Tick Tick Tick: What a Plucky Band of Parasite Hunters Found in SC’s Woods
When you think of tick-borne diseases, what’s the first that comes to mind?
Lyme, right? Well, the good news, says Dr. Melissa Nolan, an epidemiology professor at the University of South Carolina, is that “the risk of Lyme disease is still probably pretty low” in the Palmetto State.
She will keep an eye on the tick that carries it as it continues heading south, but for the most part, Nolan says any incidents of Lyme among South Carolinians are probably going to be from bites received in another state.
And were that the only conclusion from Nolan’s almost-yearlong study into which species of ticks, invasive or not, make South Carolina their home, it would be pretty good news. But Nolan and her team of student tick hunters, armed with connections at pet shelters to alert them if animals come in with ticks on their bodies and some white cloth and dry ice for dragging the grounds and woods of state parks, found at least eight species of tick in the state.
That includes a nasty little variety that she suspected was here but hoped would not be – H. longicornis. It has a few nicknames: Asian longhorn tick; cattle tick.
That latter nickname is given because of its taste for bovine. But what makes H. longicornis so unwelcome is that A) it lives in nests, B) its females can reproduce as much as they want asexually, and C) it can swarm and bleed whole animals dry.
Kyndall Braumuller, a graduate research assistant working with Nolan, cites a report out of North Carolina about five cattle killed by H. longicornis infestation. The animals died of exsanguination and anemia.
Nolan and crew were the first to find H. longicornis in South Carolina – two individuals, one in Lancaster County and one in Pickens County. Both counties border North Carolina, which used to be the cattle tick’s most southern range.
Worryingly for pet owners, the two samples of H. longicornis (now in the hands of the CDC, Nolan says) were found on dogs brought into shelters.
So there is cause to be concerned, but no need to panic quite yet about H. longicornis. There are not many known to be here, but Nolan says they’re worth keeping tabs on.
More common are lone star ticks, which are usually associated with diseases like STARI (Southern Tick-Associated Rash Illness, which is not Lyme, but has very similar symptoms) and, worse, ehrlichiosis – a potentially fatal disease that can cause organ failure, nervous system damage, and other dangerous symptoms if left untreated.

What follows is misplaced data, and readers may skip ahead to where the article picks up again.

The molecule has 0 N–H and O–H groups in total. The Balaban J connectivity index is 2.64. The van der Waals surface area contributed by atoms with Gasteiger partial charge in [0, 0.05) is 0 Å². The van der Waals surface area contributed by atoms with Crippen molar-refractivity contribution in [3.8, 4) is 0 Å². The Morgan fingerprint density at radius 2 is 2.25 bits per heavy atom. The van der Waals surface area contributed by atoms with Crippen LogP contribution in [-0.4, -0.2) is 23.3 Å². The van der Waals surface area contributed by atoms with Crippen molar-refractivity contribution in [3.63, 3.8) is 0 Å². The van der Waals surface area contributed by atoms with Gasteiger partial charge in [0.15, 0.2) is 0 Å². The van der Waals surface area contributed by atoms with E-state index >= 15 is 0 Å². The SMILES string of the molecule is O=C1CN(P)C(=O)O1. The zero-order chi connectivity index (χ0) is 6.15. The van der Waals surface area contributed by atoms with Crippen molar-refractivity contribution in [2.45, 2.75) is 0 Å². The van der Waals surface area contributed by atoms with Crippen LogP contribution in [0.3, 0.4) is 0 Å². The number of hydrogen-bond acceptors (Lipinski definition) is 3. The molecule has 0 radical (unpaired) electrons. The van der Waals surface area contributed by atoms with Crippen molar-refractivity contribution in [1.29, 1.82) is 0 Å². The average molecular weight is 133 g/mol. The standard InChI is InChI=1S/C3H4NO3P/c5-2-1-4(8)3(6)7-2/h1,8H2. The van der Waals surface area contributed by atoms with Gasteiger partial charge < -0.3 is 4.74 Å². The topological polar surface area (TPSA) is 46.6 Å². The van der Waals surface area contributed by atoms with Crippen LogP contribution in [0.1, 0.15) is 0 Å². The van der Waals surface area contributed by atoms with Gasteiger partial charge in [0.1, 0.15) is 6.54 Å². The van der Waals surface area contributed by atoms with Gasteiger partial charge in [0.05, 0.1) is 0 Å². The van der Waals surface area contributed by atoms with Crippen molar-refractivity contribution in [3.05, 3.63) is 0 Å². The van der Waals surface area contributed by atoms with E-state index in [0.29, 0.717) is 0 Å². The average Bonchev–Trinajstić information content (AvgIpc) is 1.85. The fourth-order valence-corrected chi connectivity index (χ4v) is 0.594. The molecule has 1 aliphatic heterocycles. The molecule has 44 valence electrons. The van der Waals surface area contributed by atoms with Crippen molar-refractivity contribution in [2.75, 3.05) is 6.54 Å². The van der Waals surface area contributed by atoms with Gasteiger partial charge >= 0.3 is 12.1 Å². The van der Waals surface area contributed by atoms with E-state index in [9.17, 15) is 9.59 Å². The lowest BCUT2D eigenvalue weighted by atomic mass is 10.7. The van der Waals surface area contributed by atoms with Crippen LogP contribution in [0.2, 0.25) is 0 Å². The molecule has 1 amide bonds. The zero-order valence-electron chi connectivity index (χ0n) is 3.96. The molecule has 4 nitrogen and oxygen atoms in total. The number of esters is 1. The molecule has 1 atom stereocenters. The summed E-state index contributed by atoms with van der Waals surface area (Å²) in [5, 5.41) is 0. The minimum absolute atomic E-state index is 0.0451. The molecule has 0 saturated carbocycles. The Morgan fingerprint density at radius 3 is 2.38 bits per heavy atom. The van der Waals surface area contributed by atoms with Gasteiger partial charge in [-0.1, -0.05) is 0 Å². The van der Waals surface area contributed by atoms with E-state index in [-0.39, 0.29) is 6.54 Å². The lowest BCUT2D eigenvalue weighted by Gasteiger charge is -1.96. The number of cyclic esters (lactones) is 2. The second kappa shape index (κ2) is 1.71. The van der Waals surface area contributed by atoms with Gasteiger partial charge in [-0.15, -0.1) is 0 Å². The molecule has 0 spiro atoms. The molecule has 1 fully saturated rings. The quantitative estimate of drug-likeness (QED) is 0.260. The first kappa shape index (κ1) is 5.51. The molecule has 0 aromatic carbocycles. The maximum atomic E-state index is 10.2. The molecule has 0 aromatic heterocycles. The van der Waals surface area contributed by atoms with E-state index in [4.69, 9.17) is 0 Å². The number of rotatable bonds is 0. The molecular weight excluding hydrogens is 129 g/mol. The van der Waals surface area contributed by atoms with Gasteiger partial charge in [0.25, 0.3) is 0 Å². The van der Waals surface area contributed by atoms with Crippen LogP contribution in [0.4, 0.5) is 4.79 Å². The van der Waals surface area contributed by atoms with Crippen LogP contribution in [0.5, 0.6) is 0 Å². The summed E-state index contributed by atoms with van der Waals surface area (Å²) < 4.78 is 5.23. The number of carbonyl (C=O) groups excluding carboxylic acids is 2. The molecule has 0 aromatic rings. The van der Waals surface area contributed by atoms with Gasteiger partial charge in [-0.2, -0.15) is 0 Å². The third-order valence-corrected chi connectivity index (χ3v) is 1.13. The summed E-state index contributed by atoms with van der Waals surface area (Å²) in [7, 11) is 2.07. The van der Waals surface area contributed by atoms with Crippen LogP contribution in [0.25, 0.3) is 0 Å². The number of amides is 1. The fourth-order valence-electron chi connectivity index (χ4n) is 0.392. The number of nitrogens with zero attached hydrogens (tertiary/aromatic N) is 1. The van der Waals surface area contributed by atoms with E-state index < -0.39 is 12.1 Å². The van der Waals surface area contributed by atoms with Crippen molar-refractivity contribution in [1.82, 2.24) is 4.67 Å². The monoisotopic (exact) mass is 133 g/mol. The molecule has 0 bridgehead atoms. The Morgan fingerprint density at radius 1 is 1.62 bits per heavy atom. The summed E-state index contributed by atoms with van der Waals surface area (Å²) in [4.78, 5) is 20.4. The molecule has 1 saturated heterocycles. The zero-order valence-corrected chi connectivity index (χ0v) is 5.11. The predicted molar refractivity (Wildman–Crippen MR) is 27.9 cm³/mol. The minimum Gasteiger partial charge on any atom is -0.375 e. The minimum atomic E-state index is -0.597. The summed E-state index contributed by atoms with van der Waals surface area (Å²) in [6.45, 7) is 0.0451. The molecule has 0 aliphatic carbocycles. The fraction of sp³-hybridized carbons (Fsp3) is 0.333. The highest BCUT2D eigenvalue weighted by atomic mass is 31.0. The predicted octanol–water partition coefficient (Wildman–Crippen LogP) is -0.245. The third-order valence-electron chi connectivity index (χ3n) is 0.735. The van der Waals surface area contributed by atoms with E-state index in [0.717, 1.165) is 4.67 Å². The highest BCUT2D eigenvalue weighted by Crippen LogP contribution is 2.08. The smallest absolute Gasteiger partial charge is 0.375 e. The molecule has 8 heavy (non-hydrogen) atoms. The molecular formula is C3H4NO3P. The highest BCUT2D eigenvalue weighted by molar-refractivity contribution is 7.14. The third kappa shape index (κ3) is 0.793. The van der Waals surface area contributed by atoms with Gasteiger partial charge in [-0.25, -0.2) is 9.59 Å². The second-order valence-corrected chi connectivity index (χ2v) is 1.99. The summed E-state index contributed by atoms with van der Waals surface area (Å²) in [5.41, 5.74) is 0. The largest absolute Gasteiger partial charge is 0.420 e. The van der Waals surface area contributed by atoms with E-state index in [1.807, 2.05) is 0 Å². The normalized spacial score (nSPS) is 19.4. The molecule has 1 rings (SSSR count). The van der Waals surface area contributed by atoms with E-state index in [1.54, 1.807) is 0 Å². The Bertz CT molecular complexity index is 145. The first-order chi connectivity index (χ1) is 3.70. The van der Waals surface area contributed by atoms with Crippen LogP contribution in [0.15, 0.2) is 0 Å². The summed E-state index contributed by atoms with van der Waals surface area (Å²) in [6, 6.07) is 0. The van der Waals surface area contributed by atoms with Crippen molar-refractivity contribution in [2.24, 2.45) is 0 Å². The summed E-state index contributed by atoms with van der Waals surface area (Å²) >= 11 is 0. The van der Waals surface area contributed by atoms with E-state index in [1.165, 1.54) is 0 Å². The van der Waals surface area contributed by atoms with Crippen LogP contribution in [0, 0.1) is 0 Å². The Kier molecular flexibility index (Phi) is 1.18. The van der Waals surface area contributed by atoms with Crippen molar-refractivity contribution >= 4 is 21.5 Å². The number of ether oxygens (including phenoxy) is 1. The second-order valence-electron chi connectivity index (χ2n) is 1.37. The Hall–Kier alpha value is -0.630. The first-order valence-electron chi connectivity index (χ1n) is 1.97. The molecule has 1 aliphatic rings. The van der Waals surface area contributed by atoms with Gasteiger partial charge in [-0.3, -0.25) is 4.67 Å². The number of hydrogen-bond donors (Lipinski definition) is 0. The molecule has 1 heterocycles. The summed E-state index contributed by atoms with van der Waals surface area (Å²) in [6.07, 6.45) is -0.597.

A lesser-known, but potentially problematic side effect of a lone star tick bite is alfa-gal syndrome. That’s an allergy to red meat wrought by a kind of sugar transmitted through a tick bite. Braumuller says it’s not always an annoying kind of allergy either. It can be severe enough to trigger fatal anaphylaxis.
The thing about all of this, says Nolan, is not that tick-borne diseases are automatically untreatable, it’s that they’re often misdiagnosed. She’s read studies showing that ehrlichiosis may only be properly diagnosed 20 percent of the time.
Even Lyme, according to Harvard University, is likely misdiagnosed several times more often than it should be – and that’s the tick-borne illness that people (including doctors) tend to be more familiar with.
There are other tick-borne illnesses to worry about too. Nolan says she’s keeping a close watch on the spotted fever family of illnesses (also carried by the lone star tick). While some in this family are more a nuisance than a threat, Nolan says Rocky Mountain spotted fever is no joke.
Rocky Mountain spotted fever, according to the CDC, usually brings a headache and rash, but if left untreated, it is among the deadliest tick-borne illnesses[SM1] [SM2] , with symptoms related to ehrlichiosis.
And even if a tick-borne illness is properly diagnosed and treated with medication, Nolan says these medications have gone from $2 to more than $1,000.
Counterintuitive as it might sound, none of this information is meant to scare you. Nolan’s study is the first in the state to really categorize the tick landscape here, and it’s meant to arm infectious disease experts with a real picture of what we face – that way, doctors might less often misdiagnose vector-borne illnesses.
It’s also meant to let you, fair reader, know that there are tiny (really, really tiny) critters out there in parks and fields (and possibly yards) that can make you, your family, and your pets extremely ill, but also that you can take steps to protect against tick-borne illnesses.
Nolan says the best defense, especially when veering off the path at parks, is to spray DEET or permethrin on your clothes (but not on small children). There is also picaridin, IR3535, Oil of Lemon Eucalyptus (OLE), para-menthane-diol (PMD), or 2-undecanone to help keep ticks at bay.
For your pets, make sure they have something like Frontline or Bravecto in their systems – especially in peak summer seasons, but definitely most of the non-freezing year.
Further tips for defending against ticks are available at the CDC’s website.
This story is a follow-up to a story aired in March of 2020. To hear and read that story, click here.